GGWP: my days as a ranked raid guildmaster6 min read


Between 2009 and 2013 I played World of Warcraft, and I played it pretty hard. There were a bunch of reasons for that, and they evolved over time. I started because after university most of my friends from school who had dispersed from Yorkshire to far-flung corners of the UK, leaving me with just a couple of friends nearby. One played WoW and introduced me to it, and I soon overtook him in the number of hours played and progress through the game.


WoW for the uninitiated

One of the things to know about WoW as it was then is the investment of time needed to play at the highest possible level. First, you have to level up (from 1 to 70 at the time), a process where you were drip-fed skills and abilities to help you learn your class in a staggered way. This took roughly 100 to 150 hours of play time to complete, at which point you could access endgame content. This included dungeons, heroic dungeons and raids of various sizes and difficulties.

A few weeks after hitting level 70 I ended up in a 25-man raid guild which was identified as a casual raid guild. This meant that they only raided for five hours on two evenings per week – Wednesdays and Saturdays. This was 10 hours of required raid time, plus the time needed to farm for consumables and gear. And this was casual. The nature of the content released by Blizzard (WoW’s publisher) meant that there were some pretty serious logistical needs for raid leaders.

Managing a raid guild

First off, you need to coordinate 30 people (some reserves were always needed just in case of technical problems), making sure that they’re available at the right time, in the right spec for the fights at hand, as well as being knowledgeable enough and sufficiently well-geared to do well.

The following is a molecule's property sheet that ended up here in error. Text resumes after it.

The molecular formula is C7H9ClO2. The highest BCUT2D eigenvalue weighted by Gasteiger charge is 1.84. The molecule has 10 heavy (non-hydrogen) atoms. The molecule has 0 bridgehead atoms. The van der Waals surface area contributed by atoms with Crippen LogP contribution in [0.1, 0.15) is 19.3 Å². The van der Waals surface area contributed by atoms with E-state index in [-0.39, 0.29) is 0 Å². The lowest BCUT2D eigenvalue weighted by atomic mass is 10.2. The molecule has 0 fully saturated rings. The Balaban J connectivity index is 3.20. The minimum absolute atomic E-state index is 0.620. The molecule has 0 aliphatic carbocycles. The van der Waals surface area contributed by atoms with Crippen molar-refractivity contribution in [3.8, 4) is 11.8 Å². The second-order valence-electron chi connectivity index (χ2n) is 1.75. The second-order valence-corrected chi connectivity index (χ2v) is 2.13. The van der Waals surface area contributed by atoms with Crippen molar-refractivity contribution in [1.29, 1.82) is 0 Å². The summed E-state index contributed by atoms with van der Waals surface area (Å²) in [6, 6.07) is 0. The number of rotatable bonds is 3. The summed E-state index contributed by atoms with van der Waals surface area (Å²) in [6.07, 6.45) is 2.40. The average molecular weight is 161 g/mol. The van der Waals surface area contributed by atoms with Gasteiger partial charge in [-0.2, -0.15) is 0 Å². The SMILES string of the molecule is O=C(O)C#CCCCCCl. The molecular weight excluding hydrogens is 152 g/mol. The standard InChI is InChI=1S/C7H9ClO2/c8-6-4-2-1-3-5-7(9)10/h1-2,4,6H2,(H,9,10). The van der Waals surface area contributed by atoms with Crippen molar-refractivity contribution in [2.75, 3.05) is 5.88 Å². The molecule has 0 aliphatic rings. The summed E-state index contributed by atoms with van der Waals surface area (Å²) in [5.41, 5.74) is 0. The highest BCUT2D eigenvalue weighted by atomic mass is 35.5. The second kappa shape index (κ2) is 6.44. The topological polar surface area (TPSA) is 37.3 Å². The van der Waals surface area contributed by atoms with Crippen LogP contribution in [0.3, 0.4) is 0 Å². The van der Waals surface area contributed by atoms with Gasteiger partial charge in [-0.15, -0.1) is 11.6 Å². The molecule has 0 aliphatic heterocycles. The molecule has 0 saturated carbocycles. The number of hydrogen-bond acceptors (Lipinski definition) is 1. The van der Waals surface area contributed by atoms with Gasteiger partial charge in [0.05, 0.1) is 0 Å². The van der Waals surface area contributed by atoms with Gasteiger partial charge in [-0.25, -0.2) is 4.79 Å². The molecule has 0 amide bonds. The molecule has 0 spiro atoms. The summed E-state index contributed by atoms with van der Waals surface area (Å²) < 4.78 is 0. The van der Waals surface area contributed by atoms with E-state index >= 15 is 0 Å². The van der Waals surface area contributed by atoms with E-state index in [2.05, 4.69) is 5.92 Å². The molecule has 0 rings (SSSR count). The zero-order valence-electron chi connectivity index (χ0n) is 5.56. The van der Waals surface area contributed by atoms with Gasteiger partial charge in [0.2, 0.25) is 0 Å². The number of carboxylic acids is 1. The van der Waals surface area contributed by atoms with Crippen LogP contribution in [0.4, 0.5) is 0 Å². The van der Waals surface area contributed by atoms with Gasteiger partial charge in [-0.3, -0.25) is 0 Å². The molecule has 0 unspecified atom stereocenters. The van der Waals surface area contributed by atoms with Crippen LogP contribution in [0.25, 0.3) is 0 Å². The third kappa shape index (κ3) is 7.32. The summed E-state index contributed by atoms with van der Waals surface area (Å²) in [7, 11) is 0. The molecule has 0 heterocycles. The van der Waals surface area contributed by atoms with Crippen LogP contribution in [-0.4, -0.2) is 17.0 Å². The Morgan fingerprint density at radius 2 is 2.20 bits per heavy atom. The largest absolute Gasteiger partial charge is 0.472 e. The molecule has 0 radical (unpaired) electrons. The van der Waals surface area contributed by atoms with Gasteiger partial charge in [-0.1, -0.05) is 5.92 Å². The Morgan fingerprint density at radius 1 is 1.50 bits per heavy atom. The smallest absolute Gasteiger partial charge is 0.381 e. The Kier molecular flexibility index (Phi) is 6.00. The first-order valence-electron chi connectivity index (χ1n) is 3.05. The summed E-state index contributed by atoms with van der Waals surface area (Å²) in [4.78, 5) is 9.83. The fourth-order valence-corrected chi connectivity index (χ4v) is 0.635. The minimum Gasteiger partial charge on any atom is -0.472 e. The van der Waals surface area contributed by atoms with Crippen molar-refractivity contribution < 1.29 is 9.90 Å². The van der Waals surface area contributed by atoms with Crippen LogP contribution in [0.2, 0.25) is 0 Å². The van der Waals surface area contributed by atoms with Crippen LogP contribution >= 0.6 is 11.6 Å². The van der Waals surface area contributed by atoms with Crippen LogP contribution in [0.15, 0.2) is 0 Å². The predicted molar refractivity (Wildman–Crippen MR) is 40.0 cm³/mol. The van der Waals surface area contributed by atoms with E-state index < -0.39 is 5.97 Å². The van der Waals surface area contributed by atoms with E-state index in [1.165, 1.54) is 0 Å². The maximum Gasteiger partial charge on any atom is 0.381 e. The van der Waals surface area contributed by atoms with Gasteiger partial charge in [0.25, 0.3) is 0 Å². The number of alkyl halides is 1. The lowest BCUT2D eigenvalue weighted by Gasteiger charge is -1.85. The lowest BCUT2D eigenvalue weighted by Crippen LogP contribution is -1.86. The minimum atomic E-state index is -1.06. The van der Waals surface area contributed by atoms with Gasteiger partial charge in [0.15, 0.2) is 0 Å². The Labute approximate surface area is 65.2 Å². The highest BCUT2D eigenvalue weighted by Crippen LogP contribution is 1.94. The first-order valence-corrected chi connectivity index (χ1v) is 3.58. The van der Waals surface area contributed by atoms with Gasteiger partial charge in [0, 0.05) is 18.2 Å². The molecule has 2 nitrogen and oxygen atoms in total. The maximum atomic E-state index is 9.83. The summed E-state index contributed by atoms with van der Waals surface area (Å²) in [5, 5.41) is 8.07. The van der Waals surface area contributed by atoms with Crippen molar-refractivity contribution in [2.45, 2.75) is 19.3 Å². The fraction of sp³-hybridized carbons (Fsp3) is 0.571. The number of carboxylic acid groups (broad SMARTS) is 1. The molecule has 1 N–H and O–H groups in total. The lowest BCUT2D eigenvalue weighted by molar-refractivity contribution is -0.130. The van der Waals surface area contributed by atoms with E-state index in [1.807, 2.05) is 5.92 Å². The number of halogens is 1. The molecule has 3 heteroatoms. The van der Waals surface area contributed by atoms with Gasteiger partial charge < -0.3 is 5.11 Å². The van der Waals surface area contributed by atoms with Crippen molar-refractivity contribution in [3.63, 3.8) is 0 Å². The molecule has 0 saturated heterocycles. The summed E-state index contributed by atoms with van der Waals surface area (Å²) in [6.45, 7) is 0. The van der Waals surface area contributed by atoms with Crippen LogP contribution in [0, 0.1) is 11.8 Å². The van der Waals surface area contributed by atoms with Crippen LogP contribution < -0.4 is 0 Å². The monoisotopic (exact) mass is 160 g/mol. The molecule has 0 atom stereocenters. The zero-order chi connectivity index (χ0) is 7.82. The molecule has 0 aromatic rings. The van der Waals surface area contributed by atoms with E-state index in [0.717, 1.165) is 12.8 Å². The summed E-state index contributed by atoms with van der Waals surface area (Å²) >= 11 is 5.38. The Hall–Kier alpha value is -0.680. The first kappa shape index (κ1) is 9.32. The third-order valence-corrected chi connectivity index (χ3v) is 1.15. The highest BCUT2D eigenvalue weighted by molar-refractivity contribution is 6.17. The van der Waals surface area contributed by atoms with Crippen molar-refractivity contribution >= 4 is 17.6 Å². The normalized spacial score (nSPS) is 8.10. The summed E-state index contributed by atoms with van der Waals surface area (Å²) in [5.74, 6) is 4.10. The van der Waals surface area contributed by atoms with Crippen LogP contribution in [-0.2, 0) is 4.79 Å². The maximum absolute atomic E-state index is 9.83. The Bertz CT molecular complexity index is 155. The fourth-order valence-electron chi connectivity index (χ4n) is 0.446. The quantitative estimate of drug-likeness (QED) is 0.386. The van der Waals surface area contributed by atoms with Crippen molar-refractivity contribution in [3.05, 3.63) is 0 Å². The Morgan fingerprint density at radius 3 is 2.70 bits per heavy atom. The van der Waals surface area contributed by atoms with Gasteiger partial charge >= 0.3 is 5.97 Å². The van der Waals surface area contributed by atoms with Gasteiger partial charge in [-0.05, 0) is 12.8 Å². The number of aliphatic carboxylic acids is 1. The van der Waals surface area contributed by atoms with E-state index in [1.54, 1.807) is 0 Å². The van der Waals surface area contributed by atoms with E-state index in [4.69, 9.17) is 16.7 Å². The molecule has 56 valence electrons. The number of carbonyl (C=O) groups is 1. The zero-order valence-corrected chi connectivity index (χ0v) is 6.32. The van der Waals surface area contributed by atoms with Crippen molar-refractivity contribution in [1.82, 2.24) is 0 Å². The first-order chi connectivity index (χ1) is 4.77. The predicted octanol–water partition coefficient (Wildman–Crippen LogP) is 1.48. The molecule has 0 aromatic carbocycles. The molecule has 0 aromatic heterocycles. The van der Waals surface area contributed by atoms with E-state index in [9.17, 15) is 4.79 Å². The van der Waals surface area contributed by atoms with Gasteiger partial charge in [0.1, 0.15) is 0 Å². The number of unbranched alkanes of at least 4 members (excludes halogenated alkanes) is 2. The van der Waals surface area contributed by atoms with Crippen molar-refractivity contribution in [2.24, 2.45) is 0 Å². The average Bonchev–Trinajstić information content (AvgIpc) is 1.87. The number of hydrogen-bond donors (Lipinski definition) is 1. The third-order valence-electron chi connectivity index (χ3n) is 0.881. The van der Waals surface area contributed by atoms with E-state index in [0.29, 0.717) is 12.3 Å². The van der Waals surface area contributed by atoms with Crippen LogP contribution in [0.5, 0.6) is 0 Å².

To do this, we had class leads who would spend time helping the other members of their class (hunters, paladins, shaman, etc) were geared and ready to play. We had a guild forum where guides were posted about strategies for the bosses on progress raids (never before killed), a loot tracker to make sure that loot was distributed evenly to guild members and a calendar of guild events that included raids, social events and fun runs through old content.

Playing at this level became, in many ways, a second job. We got a bunch of server firsts, and a handful of EU firsts (including the first kill of Lord Marrowgar, the first boss of Icecrown Citadel, on the evening of the patch release), through our dedication to the game, and increasingly, each other as a guild. The people I was playing with filled the gaps left by my old school friends who disappeared after university, and we grew pretty close. More than once, we met up IRL (in real life), though always with a laptop in tow so that we could play together.

Sadly a bunch of this stuff from 2009 onwards isn’t online anymore, but here’s a video I put together in 2011 to showcase my custom user interface: